Bass turn on in Red River South

Fish the sandbars and rock jetties this month

Like many waterways in Louisiana this year, the Red River went through a rough spring, with floodwaters inching close to the top of the levees at times.

But the water level dropping and clearing is just in time for some of the best bass fishing on the meandering river that flows from the state line through the heart of Shreveport Bossier to below Alexandria.

“I’ve been fishing all my life, and in the summer there’s one thing you can count on,” Alexandria angler Jerry Mitchell said. “That is finding bunches of bass along the sandbars and rock jetties along the river.

“Bass are going to hang out near the shoreline in the main river, for the most part.”

The Skeeter pro concentrates his fishing efforts on the backsides of the sandbars and rock jetties. It is especially good this month when there is current.

“I take a 200 series Bandit or KVD Series 4 crankbait and fan cast those areas until I catch a fish,” Mitchell said. “When you catch one, stay and work it, because they usually stack up this time of year.”

Best lure colors are shad, bream or something bright with chartreuse.

Mitchell said it also is best to fish the bars and jetties close to runouts, bayous and ditches — anything different along the shore.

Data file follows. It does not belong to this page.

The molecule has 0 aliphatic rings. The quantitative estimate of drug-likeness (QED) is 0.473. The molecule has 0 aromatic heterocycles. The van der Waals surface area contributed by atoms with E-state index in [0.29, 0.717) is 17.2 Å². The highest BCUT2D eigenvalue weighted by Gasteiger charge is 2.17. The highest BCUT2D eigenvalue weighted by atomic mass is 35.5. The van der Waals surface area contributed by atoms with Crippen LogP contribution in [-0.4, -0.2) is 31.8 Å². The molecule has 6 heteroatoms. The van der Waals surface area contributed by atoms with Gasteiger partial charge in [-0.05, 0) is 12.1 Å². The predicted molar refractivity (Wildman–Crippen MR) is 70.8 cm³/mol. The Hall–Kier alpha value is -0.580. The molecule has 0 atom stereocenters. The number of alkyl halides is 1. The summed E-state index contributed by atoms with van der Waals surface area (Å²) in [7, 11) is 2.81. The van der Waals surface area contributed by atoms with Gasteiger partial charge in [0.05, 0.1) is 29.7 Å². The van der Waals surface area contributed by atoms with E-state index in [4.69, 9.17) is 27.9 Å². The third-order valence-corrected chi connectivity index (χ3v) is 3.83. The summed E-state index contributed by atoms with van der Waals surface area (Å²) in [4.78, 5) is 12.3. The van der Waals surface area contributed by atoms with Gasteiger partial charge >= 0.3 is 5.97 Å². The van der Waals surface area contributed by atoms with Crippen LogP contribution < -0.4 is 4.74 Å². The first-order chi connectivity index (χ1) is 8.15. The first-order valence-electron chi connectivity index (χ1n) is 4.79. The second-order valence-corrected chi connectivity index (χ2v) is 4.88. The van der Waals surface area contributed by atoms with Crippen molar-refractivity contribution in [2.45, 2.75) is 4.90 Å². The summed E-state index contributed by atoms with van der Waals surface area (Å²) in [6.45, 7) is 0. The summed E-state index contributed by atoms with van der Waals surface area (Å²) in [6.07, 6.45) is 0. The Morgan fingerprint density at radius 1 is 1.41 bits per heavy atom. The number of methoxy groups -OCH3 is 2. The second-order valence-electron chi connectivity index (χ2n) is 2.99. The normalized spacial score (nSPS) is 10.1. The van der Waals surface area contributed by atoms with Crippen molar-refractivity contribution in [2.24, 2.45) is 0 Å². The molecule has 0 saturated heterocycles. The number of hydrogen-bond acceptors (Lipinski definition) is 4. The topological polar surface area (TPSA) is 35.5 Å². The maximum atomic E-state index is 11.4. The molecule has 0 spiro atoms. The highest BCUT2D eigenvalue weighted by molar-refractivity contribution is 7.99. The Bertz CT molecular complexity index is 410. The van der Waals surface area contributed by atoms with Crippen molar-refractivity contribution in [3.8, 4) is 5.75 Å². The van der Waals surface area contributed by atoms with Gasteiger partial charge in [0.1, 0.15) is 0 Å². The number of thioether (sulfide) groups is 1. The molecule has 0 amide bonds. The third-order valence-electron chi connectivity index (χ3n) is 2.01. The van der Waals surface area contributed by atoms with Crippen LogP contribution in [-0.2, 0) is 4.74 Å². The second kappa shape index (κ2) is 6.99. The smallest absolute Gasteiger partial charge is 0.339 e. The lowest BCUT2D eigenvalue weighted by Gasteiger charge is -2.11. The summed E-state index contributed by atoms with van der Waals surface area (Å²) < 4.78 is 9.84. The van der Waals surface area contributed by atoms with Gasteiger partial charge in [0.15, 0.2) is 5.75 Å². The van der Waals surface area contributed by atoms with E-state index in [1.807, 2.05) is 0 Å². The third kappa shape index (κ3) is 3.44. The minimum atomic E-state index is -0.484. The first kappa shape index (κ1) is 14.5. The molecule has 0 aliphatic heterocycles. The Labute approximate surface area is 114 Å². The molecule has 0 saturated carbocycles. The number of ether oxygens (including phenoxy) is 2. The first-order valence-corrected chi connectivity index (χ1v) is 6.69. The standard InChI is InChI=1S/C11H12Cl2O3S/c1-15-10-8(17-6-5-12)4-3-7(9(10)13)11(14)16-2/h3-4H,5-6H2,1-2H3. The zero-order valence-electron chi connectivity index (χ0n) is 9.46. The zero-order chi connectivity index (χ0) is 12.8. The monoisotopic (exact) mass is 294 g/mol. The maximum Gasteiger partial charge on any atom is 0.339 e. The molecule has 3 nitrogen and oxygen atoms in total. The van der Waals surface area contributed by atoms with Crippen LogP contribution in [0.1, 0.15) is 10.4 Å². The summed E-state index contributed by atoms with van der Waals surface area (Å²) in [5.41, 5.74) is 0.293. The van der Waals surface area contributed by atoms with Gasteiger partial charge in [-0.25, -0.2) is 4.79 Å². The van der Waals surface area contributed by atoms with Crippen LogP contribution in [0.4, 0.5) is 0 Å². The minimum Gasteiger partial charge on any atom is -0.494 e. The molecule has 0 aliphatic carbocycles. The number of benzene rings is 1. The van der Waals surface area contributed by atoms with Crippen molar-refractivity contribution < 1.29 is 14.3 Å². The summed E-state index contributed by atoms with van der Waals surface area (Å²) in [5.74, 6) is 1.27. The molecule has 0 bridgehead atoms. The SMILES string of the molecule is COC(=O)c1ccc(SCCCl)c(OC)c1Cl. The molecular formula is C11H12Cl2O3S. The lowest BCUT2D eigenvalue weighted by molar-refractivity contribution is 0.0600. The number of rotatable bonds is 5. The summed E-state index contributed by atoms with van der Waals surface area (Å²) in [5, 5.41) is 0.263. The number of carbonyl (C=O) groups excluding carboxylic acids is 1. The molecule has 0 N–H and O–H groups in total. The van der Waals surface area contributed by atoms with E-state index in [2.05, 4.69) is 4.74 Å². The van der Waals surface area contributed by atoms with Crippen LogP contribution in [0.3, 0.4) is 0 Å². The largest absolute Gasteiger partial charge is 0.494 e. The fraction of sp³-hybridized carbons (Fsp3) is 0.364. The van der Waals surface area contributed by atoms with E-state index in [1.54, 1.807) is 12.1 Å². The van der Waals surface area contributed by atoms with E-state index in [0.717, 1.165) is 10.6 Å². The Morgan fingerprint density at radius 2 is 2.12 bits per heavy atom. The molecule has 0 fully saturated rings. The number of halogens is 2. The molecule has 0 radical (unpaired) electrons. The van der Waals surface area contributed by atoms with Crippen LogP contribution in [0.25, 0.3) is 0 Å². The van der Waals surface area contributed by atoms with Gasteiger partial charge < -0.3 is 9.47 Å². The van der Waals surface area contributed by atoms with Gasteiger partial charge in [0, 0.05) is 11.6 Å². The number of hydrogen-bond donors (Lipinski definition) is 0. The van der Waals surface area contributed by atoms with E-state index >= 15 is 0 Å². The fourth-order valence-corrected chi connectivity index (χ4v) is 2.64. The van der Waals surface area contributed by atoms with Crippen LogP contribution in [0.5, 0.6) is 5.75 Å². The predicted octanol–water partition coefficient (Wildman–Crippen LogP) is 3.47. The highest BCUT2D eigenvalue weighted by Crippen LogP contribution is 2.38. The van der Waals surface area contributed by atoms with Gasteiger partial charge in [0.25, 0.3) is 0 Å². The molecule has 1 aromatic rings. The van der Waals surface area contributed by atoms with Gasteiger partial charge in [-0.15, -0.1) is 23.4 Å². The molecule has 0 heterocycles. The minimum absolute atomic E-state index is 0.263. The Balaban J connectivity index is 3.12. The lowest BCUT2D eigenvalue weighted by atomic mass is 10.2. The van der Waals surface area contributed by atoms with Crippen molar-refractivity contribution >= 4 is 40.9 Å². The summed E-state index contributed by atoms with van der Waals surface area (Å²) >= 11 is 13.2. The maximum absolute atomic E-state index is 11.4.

When the crankbait bite slows, he’ll also turn to a june bug or similarly color 6- or 7-inch V&M worm with a ¼-ounce slip sinker, fished slowly on the points of the same areas.

Popular areas on the south end are the Montgomery Area, Red Bayou and St. Maurice, which all have great launching facilities.

White bass are also abundant on the river, and the next several months they give bass fishermen a bonus because the fish stack up just like the bass and offer lots of action.

“What makes the Red River South so special is that it is part of such a huge river system,” Mitchell said. “You can go to a dozen different launches and fish for miles up and down the river, and never see the same place.

“It’s all the same river, but the diversity is remarkable.”

Mitchell has one last tip: If the fish aren’t on the points or bars, use your depth finder to scan the mouths of some of the run-outs because shad often ball up there, and if you can find active shad, you’ll find active fish.

About Kinny Haddox 592 Articles
Kinny Haddox has been writing magazine and newspaper articles about the outdoors in Louisiana for 45 years. He publishes a daily website, and is a member of the Louisiana Chapter of the Outdoor Legends Hall of Fame. He and his wife, DiAnne, live in West Monroe.